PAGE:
as mentioned earlier , i fashion my coyote hunting style after RANDY ANDERSON. he constantly refers to building a scenario in the dogs mind.
we do the same thing to turkeys at times .
we giveout a soft tree yelp, then a flydown cackle aswe flap our wing , then yelp a little louder immediately followed by a jake gobble,,,all done trying to convince the gobbler in the tree that there is a ready hen down there on the ground , and now a jake is cutting in on my turf .
building a scenario in a coyotes mind is no different. we give out a long , high pitched howl ,,wait about a minute and repeat. this tells any dog within earshot theres a nother dog in the woods . 10 minutes later ,nothing has showed , so we use a different howler , with a different pitch and make a long ,high pitched howl.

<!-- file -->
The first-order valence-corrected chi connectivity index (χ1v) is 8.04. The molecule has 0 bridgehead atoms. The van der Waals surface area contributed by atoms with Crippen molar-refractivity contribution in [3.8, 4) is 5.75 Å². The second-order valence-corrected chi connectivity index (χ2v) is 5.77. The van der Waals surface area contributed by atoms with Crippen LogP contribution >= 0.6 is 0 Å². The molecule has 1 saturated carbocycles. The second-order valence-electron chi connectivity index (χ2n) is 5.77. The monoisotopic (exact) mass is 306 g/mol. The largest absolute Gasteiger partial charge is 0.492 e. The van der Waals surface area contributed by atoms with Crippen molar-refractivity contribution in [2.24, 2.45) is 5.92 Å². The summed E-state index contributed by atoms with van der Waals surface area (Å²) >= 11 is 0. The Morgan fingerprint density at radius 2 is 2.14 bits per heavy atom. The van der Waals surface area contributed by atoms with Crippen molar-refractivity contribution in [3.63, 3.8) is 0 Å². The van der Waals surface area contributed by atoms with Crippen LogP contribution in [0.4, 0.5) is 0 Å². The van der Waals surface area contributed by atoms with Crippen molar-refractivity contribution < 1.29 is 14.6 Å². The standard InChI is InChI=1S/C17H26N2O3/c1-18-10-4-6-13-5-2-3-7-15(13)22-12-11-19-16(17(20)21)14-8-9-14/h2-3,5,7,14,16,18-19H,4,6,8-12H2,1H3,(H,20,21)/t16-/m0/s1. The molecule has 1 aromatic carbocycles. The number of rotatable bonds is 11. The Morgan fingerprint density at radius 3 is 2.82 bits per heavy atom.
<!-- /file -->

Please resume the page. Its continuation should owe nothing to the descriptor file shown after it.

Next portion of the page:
what do you suppose that the resident dog thinks now? HEY THERE ARE 2 NEW DOGS IN MY WOODS .
right here you can employ the dying rabbit to make the resident dog think the visitors are eatin' my food.
OR you can do some other type of howling,,,,such as a female invitation,,,or pup in distress.
all building a scenario in the resident dogs mind . they don't like sharing their supper and many times their territory.
even if you plan on using prey in distress only, to mix it up improves the setup. start with a rabbit ,,,,,after a while ,,,give out a fawn in distress,,,or wounded woodpecker. the lip squeak alone will pull in some dogs.
the reason i use the howling is that it doesn't seem to cause suspicionin the resident dogs. the dogs i have called with prey sounds all came running. the dogs i've called in with howling all came in slow ,,walking. i like it slow. when it is happening slow i don't seem to lose track of the things i need to do to drop the dog. a fast moving dog is usually on its way to downwind of your stand,,,,,better stop him for the shot.